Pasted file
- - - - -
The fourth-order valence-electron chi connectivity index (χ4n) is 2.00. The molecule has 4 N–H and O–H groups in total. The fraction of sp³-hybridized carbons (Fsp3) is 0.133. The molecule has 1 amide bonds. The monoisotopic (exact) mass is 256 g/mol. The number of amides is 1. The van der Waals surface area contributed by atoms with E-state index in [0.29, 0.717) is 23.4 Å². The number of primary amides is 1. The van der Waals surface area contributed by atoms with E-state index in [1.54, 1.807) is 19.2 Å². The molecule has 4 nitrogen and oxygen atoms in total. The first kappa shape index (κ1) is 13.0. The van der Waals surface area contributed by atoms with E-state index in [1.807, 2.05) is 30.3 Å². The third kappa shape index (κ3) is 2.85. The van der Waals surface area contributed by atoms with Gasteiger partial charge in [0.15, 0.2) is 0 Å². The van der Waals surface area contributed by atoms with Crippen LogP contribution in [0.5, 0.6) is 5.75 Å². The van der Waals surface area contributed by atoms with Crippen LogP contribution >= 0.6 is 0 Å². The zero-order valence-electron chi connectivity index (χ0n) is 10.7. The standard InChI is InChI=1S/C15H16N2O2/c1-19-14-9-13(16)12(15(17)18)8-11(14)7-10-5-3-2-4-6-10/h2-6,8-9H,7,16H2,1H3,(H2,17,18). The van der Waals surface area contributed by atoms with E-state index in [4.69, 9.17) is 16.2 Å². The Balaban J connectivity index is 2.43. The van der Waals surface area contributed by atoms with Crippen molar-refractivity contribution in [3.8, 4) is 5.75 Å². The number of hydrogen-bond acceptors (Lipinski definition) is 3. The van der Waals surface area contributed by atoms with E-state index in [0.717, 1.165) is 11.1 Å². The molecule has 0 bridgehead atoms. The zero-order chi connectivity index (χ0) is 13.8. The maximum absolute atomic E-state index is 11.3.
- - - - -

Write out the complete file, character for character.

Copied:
The fourth-order valence-electron chi connectivity index (χ4n) is 2.00. The molecule has 4 N–H and O–H groups in total. The fraction of sp³-hybridized carbons (Fsp3) is 0.133. The molecule has 1 amide bonds. The monoisotopic (exact) mass is 256 g/mol. The number of amides is 1. The van der Waals surface area contributed by atoms with E-state index in [0.29, 0.717) is 23.4 Å². The number of primary amides is 1. The van der Waals surface area contributed by atoms with E-state index in [1.54, 1.807) is 19.2 Å². The molecule has 4 nitrogen and oxygen atoms in total. The first kappa shape index (κ1) is 13.0. The van der Waals surface area contributed by atoms with E-state index in [1.807, 2.05) is 30.3 Å². The third kappa shape index (κ3) is 2.85. The van der Waals surface area contributed by atoms with Gasteiger partial charge in [0.15, 0.2) is 0 Å². The van der Waals surface area contributed by atoms with Crippen LogP contribution in [0.5, 0.6) is 5.75 Å². The van der Waals surface area contributed by atoms with Crippen LogP contribution >= 0.6 is 0 Å². The zero-order valence-electron chi connectivity index (χ0n) is 10.7. The standard InChI is InChI=1S/C15H16N2O2/c1-19-14-9-13(16)12(15(17)18)8-11(14)7-10-5-3-2-4-6-10/h2-6,8-9H,7,16H2,1H3,(H2,17,18). The van der Waals surface area contributed by atoms with E-state index in [4.69, 9.17) is 16.2 Å². The Balaban J connectivity index is 2.43. The van der Waals surface area contributed by atoms with Crippen molar-refractivity contribution in [3.8, 4) is 5.75 Å². The number of hydrogen-bond acceptors (Lipinski definition) is 3. The van der Waals surface area contributed by atoms with E-state index in [0.717, 1.165) is 11.1 Å². The molecule has 0 bridgehead atoms. The zero-order chi connectivity index (χ0) is 13.8. The maximum absolute atomic E-state index is 11.3.